Annika is a mermaid, sent to "the shore up above" to stop an evil goddess from getting the Stars of Fortune.  Together with the five other guardians, she must search for the stars and protect them.  Afterwards, she must return to the sea, which wouldn't be a problem if it wasn't for Sawyer King...

Sawyer has be…

Review of "Sleepless in Manhattan" by Sarah Morgan

I bought this book with the intention of reading it on a plane from San Francisco to New York City last weekend.  Of course I read about 30% before even stepping foot onto the plane and once I was actually on it, I read maybe 5%, listening to the most recent Smart Bitches podcast and watching a few episodes of Charmed on Netflix because I had an awful night sleep the evening prior and was too tired to read.  I finally sat down to read it Sunday and Monday night.

Paige Walker has lived a sheltered life, brought low by a heart condition that had her in and out of the hospital until her late teens, but now in her late 20's she's finally healthy and happy.  She loves her life in Manhattan.  She'd felt stifled in her hometown of Puffin Island and as soon as she was able she moved to New York with her best friends, Eva and Frankie, as well as her older brother, Matt.  On the verge of a promotion at work, she figures she's got it all, but then the rug is pulled out from unde…

Blog Tour: Excerpt and Review of "Lord of Chance" by Erica Ridley

Title: Lord of Chance Author: Erica Ridley ISBN: 1943794049 Publisher: Webmotion Series: Rogues to Riches #1 Price: $7.99 (paperback) $3.99 (e-book) $9.97 (Audible Audio)
Rating: ⭐️ ⭐️ ⭐️ ⭐️ 





I was recently given the opportunity to take part in a Blog Tour for the newest Erica Ridley novel, Lord of Chance, and as I've liked her books in the past, I decided to do it.  The publisher quickly provided me with  a whole folder full of goodies, so without further ado:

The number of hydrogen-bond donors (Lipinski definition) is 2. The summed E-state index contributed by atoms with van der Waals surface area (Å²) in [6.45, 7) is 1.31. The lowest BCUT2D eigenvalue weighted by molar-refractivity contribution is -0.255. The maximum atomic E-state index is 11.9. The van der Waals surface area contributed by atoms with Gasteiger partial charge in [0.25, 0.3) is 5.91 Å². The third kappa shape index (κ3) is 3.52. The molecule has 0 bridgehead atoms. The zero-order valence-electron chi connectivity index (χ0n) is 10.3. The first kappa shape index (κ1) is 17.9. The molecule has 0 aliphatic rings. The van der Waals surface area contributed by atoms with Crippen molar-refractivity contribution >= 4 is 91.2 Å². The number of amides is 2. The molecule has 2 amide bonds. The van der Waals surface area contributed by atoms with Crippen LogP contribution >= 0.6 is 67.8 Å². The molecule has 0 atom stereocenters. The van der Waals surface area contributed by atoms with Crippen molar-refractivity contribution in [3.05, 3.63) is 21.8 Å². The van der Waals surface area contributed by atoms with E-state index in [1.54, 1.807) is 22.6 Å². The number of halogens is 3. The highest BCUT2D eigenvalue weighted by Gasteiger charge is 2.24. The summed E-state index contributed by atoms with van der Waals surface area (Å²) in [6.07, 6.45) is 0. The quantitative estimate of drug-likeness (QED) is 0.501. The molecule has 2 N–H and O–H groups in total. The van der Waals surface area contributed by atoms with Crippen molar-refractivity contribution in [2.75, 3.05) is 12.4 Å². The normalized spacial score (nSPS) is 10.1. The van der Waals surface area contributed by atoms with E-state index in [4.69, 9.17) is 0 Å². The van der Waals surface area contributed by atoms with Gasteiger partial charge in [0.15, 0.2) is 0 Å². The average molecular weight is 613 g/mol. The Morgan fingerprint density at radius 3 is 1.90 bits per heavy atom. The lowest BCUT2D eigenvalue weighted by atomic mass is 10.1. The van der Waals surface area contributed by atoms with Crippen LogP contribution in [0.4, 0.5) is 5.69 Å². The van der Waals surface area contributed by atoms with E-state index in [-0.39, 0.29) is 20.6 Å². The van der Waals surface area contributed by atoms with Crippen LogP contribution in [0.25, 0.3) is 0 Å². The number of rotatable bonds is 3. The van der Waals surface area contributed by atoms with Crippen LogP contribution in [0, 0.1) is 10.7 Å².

The Excerpt
'Charlotte harrumphed to hide her amusement. “How are you at pressing wrinkles from gowns?” “Let me assure you,” Mr. Fairfax informed her with utter seriousness, “that I have never worn a wrinkled gown in all my life.” “Very gentlemanly.” She tried not to smile. “Let’s see your skill as maid-of-all-work, then. My gowns are in the wardrobe, as is my traveling iron. See what you can do.” “At your service.” He bowed, then turned and marched to the wardrobe like a soldier off to war. Now that he couldn’t see her, she let her…

Review of "Magnate" by Joanna Shupe

The first thing that intrigued me about Joanna Shupe's Knickerbocker Series (other than the fact that Knickerbocker is the full name of the New York basketball team) was that it took place in Gilded Age New York.  I remember reading about that time period in both my high school and college American History classes and through the 21st century liberal gaze, I saw that period as rivaling our current economic situation (which is true in some respects and utterly false in others).  This alone was reason enough for me to check out this series, but seeing as the hero of Magnate is one of those figments of the GOP's collective imagination -- the self-made man, who struggled out of the slums of Five Points and made his way into the boardrooms and ballrooms of Manhattan (of course, this description is the true difference between the late 19th Century and today, the fact that a boy from the slums actually can become a millionaire) -- my finger deftly pressed the "Buy with One Clic…